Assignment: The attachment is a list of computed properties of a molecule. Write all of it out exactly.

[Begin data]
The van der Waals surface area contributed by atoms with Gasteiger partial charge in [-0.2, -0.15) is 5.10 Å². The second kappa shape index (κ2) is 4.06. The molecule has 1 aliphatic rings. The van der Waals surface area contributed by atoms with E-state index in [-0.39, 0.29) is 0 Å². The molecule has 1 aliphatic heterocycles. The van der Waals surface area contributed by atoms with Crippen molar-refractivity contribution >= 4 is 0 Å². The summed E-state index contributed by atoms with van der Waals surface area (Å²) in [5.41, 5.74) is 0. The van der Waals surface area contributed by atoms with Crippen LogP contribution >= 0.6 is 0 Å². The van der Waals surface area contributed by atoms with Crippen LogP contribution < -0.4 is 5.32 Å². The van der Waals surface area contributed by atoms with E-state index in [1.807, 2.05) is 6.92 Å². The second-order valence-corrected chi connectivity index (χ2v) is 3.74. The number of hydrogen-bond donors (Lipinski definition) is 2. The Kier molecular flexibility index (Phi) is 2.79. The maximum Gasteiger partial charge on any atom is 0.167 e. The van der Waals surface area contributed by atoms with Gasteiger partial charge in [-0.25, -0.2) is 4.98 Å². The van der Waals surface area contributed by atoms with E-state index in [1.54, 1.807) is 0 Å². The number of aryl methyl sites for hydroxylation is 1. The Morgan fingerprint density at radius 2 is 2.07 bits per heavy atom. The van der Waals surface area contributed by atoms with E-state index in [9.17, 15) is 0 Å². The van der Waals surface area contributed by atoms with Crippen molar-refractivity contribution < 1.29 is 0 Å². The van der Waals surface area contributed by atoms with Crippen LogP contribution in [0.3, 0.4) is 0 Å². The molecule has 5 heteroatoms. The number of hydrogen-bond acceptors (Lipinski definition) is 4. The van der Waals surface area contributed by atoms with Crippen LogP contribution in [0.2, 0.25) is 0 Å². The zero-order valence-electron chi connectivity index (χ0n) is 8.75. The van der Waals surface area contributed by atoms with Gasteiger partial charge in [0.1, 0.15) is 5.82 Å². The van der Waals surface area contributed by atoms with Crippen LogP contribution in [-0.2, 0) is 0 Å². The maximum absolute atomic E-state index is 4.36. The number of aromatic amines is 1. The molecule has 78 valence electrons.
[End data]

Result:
The van der Waals surface area contributed by atoms with Gasteiger partial charge in [-0.2, -0.15) is 5.10 Å². The second kappa shape index (κ2) is 4.06. The molecule has 1 aliphatic rings. The van der Waals surface area contributed by atoms with E-state index in [-0.39, 0.29) is 0 Å². The molecule has 1 aliphatic heterocycles. The van der Waals surface area contributed by atoms with Crippen molar-refractivity contribution >= 4 is 0 Å². The summed E-state index contributed by atoms with van der Waals surface area (Å²) in [5.41, 5.74) is 0. The van der Waals surface area contributed by atoms with Crippen LogP contribution >= 0.6 is 0 Å². The van der Waals surface area contributed by atoms with Crippen LogP contribution < -0.4 is 5.32 Å². The van der Waals surface area contributed by atoms with E-state index in [1.807, 2.05) is 6.92 Å². The second-order valence-corrected chi connectivity index (χ2v) is 3.74. The number of hydrogen-bond donors (Lipinski definition) is 2. The Kier molecular flexibility index (Phi) is 2.79. The maximum Gasteiger partial charge on any atom is 0.167 e. The van der Waals surface area contributed by atoms with Gasteiger partial charge in [-0.25, -0.2) is 4.98 Å². The van der Waals surface area contributed by atoms with E-state index in [1.54, 1.807) is 0 Å². The number of aryl methyl sites for hydroxylation is 1. The Morgan fingerprint density at radius 2 is 2.07 bits per heavy atom. The van der Waals surface area contributed by atoms with E-state index in [9.17, 15) is 0 Å². The van der Waals surface area contributed by atoms with Crippen molar-refractivity contribution < 1.29 is 0 Å². The van der Waals surface area contributed by atoms with Crippen LogP contribution in [0.3, 0.4) is 0 Å². The molecule has 5 heteroatoms. The number of hydrogen-bond acceptors (Lipinski definition) is 4. The van der Waals surface area contributed by atoms with Crippen LogP contribution in [0.2, 0.25) is 0 Å². The zero-order valence-electron chi connectivity index (χ0n) is 8.75. The van der Waals surface area contributed by atoms with Gasteiger partial charge in [0.1, 0.15) is 5.82 Å². The van der Waals surface area contributed by atoms with Crippen LogP contribution in [-0.2, 0) is 0 Å². The maximum absolute atomic E-state index is 4.36. The number of aromatic amines is 1. The molecule has 78 valence electrons.